Nestled in the rolling hills of the Idaho Palouse, Orphan Acres is a haven for horses in need of a helping hand. Since 1975 thousands of horses have found their way to these pastures and pens where many receive the care and training they need to go on to new homes and new families. At the helm of Orphan Acres is Brent Glover, chief operator, stall-cleaner, fund-raiser, fence-builder, spokesman, and caretaker for over 43 years. "Around here it never quits. There’s always something going on and only so many hours in the day," he says.
Orphan Acres serves in three different ways; Rescue, Rehab, and Refuge. The rescue portion of the operation does just that, rescues horses in dire situations. Horses that are ill or injured come for rehabilitation under the watchful eye of Glover and often go on to have a good life once they're healed. Other horses simply cannot be adopted and find refuge at Orphan Acres, spending their remaining days being cared for in comfort. "They receive the dignity of living out the rest of their lives here," says Glover.
Most horses come from well-intentioned horse owners who find themselves no longer able to care for their horse. “People don’t realize horses aren’t like dogs and cats,” says Glover. “A horse can live so much longer. A horse is a long-term animal.” Several horses currently residing at Orphan Acres are considered quite old, the oldest in residence being a 46-year old horse brought in over twenty years ago. Younger horses, thought by their original owners to have significant problems, come to Orphan Acres for training and rehabilitation and are typically adopted. According to Glover, of the 4600 horses that Orphan Acres has cared for, nearly 3500 have been successfully placed after a thorough rehabilitation. “I try to place the right horse with the right person based on the rider’s skill and the horse’s capabilities,” says Glover. “In 43 years we’ve only had about fifteen come back.”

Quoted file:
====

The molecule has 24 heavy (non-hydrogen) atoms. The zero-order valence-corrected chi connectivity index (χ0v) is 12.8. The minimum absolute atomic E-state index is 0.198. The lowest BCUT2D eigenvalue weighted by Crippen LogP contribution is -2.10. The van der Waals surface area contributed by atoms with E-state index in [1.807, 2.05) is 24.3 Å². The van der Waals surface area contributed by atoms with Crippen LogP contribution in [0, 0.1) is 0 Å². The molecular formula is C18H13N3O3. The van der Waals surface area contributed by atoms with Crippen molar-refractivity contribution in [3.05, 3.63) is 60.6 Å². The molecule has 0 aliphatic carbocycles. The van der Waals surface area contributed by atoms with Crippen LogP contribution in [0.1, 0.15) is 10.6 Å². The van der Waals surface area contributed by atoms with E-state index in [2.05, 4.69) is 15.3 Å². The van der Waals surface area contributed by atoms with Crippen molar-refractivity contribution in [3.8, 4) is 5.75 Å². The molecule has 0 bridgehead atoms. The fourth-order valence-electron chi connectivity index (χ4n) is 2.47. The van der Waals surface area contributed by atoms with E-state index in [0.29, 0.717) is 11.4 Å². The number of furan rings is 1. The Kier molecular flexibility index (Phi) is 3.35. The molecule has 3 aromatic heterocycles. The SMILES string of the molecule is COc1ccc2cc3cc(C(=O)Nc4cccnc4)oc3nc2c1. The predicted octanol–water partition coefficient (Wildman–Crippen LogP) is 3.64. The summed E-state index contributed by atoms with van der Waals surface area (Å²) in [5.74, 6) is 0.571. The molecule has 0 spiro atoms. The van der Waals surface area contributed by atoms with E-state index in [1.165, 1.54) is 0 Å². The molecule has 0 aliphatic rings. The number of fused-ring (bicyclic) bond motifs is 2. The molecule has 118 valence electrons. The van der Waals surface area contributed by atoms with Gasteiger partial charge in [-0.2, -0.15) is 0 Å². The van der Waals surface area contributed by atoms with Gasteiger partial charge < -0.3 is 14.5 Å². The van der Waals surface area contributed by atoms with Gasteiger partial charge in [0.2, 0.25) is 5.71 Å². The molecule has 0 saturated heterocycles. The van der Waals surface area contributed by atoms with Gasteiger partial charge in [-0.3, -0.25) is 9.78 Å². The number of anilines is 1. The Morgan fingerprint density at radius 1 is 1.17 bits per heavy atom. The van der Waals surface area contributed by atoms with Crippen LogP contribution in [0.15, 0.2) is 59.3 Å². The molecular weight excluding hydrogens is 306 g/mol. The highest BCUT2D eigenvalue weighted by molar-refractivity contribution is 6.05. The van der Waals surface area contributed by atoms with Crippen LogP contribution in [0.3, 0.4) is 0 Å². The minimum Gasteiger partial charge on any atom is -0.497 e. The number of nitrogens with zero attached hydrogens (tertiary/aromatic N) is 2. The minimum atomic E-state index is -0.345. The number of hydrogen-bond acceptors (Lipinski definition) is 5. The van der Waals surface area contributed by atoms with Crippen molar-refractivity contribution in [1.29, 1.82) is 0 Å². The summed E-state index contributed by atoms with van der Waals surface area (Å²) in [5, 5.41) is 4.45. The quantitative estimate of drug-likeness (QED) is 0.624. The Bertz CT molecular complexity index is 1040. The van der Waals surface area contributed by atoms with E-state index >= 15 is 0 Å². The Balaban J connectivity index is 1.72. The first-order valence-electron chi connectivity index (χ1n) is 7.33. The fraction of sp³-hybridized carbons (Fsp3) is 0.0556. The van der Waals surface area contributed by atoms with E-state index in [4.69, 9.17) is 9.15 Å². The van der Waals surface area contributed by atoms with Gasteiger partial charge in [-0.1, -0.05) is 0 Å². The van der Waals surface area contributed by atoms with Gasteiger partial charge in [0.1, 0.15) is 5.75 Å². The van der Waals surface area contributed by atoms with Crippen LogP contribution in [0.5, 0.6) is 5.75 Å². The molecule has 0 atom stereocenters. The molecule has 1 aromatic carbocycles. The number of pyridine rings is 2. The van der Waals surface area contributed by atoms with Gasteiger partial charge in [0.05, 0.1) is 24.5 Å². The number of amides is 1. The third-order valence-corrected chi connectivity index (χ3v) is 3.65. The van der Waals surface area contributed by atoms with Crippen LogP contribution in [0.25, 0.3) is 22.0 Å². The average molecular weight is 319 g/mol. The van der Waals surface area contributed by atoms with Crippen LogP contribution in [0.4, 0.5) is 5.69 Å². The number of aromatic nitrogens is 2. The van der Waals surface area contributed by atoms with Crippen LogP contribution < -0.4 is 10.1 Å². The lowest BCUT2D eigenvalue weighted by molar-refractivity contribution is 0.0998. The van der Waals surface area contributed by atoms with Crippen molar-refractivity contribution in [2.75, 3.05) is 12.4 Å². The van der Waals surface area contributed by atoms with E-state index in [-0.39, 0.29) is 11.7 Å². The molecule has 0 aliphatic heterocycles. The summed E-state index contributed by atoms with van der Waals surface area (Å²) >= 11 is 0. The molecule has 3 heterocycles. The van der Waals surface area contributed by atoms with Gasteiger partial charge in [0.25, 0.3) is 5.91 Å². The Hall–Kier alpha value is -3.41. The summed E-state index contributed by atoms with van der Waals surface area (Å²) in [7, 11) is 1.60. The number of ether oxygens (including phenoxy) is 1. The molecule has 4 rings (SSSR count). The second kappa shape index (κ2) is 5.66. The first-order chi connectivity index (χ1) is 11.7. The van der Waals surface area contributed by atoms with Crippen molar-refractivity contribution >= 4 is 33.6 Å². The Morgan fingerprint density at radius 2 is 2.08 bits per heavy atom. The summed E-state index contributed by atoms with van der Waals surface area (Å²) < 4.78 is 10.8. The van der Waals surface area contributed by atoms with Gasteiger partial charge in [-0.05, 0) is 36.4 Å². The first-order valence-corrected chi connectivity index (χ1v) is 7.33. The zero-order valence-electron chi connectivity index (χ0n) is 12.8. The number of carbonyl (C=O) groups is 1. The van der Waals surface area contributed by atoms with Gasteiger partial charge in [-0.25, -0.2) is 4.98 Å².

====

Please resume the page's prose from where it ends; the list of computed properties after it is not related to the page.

Orphan Acres is a non-profit organization that runs solely on the donations of dedicated patrons and the effort of committed volunteers. Many volunteers from the local universities, including nearby University of Idaho, help Orphan Acres care for the many horses that come through the gates. Volunteers can help in many areas including doing routine chores, cleaning stalls, fixing fence, and fundraising.♦